Dark tourism – essentially visiting sites with a dark past, be that genocide, murder or nuclear disaster – is more important than ever in a particularly divisive political climate, according to one dark tourism specialist.
“As is often said: those who do not learn from history are bound to repeat it,” says Peter Hohenhaus, who dedicates much of his spare time to visiting sites of mass murders, natural disasters and museums that commemorate such incidents. The Vienna-based 53-year-old runs the dark-tourism.com website and says he has visited 90 countries, over 100 cities, and between 600 and 700 dark tourism sites.
“If you learn about, say, the Holocaust or other genocides and atrocities of the past 100 years or so, it does sensitise you to current affairs,” Hohenhaus continues. “For instance, when you’ve dealt with the mechanics of propaganda a lot – be it Nazi propaganda or Communist propaganda or Hutu anti-Tutsi propaganda in Rwanda – then you see through it in the present day more easily.”
The Murambi Genocide Memorial in Rwanda, which commemorates the murder of an estimated 2 million people in the early 1990s, is one of the most affecting dark tourism spots Hohenhaus has ever visited.
“It moved me emotionally to the extreme,” he says. “It stands out among all the others because here they’ve put on display corpses of the victims of the massacres, bleached white by lime, and in horrible contorted shapes, some still clutching rosaries, others with half-split skulls. There were even babies.
“The guide leads you through room after room. It was at times pretty unbearable: heartbreaking and gut-wrenching in equal measures.
“But rather than opting out after the first room, which would have been an instinctive reaction, you feel a duty to do the circuit to the end and pay your respects to all the victims.”
The brutality of the memorial has a purpose – it is intended to prevent genocide denial in a country where more than 30 per cent of the population is illiterate.
Hohenhaus admits, however, that not all memorials are created equal. He argues: “Sometimes the very fact that a memorial site is not fairly balanced but ludicrously one-sided can actually be part of the attraction from a dark tourism perspective.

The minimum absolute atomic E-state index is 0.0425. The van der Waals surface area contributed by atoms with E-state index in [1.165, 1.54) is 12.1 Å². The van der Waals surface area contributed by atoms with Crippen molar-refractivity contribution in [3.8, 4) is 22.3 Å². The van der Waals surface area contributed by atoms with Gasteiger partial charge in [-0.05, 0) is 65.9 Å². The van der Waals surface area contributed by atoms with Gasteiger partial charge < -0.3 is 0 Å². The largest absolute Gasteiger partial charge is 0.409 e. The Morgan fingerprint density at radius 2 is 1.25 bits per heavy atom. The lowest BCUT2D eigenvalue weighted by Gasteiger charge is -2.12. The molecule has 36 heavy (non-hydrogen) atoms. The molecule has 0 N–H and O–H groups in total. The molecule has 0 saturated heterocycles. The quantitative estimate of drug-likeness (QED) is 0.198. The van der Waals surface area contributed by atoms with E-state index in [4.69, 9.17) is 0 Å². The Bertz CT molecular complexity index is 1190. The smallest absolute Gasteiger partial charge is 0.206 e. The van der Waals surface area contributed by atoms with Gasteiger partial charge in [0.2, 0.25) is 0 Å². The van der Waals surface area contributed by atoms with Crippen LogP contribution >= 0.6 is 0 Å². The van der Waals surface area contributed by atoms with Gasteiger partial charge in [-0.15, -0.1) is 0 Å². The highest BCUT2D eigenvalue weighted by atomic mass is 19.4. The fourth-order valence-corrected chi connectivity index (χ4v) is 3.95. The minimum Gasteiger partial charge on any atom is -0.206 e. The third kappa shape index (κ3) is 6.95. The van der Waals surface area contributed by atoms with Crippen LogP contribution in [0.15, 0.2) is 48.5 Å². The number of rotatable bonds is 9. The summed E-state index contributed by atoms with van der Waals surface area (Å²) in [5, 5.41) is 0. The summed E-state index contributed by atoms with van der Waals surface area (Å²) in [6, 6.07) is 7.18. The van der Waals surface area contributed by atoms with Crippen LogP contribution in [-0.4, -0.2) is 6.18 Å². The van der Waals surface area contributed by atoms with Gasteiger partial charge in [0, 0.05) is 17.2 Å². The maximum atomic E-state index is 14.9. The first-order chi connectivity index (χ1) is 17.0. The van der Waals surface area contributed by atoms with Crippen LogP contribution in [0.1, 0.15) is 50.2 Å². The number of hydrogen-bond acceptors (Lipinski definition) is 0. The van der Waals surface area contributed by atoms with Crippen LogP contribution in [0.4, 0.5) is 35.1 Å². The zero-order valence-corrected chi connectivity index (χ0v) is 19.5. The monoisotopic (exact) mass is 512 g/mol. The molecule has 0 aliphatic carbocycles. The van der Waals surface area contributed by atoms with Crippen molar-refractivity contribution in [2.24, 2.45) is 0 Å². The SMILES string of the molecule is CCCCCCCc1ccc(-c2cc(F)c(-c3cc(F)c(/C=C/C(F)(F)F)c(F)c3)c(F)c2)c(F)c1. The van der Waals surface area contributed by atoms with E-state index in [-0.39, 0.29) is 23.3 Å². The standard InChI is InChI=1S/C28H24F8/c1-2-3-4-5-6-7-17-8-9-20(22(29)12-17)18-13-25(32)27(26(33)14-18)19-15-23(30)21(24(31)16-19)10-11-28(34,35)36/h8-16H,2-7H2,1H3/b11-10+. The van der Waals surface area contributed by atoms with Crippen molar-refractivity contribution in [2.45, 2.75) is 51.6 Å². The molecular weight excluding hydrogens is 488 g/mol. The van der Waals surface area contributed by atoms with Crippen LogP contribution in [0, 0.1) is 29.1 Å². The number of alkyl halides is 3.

“The prime examples in this sense are found in North Korea, where the propaganda is piled so high without restraint and the views of history so skewed that this in itself makes it fascinating.”
In North Korea, tourists are always accompanied by two official tour guides, Hohenhaus says. “They give you the official state-sanctioned version of their history. For instance, with regard to the Korean War they’ll always portray it as a great victory against the ‘imperialist Yankee aggressors’. They really used such language when I was there in 2005. Or myths that Kim Jong-il had written hundreds of academic books and was the best golf player in history.”
Some might question Hohenhaus’s privileged position, in the sense that he can dip in and out of such places whenever he pleases, unlike those living with the realities of dictatorial regimes or the consequences of disasters. But Hohenhaus doesn’t see it that way. In fact, he insists dark tourism is the most educational form of travelling possible. “I feel like I’ve learned more about the world in these past few years of intensively pursuing dark tourism than I have throughout my entire formal education or academic career,” he says.
Among the best sites, in Hohenhaus’s opinion, is the National 9/11 Memorial & Museum in New York. He was impressed with how it confronted conspiracy theories surrounding the attack and showed respect to the victims. And the German Military History Museum in Dresden was “nothing short of stunning”, according to Hohenhaus. He reports that it featured highly imaginative curation, including exhibits on “war and play” and “fashion and the military”, without glamourising combat.
But, he adds, “dark tourists” should pay attention to doing dark tourism right. He has devised his own set of rules to guide him.
“Quite simply: be respectful, be restrained, show a genuine interest,” he says. “Dark tourism does not go with selfie sticks or the kind of boisterous behaviour you may get away with at more mainstream tourist sites.”
He strikes off spots where he is in direct danger of death, like war zones. And sites that he deems “obviously exploitative or voyeuristic” are struck off his list until the situation changes, as are places where the tragedy occurred too recently or is ongoing. For this reason, he sees a separation between dark tourism and so-called “slum tourism”, which he argues is about viewing ongoing misery. “To me that would feel too uncomfortably voyeuristic,” he says, “so I exclude it.”
Ultimately, however, Hohenhaus firmly believes that dark tourism is a much better way of travelling the world than more traditional holidays. “Why should complete escapism be morally better than confronting actual reality?” he asks. “Nobody has ever been able to explain that to me.”
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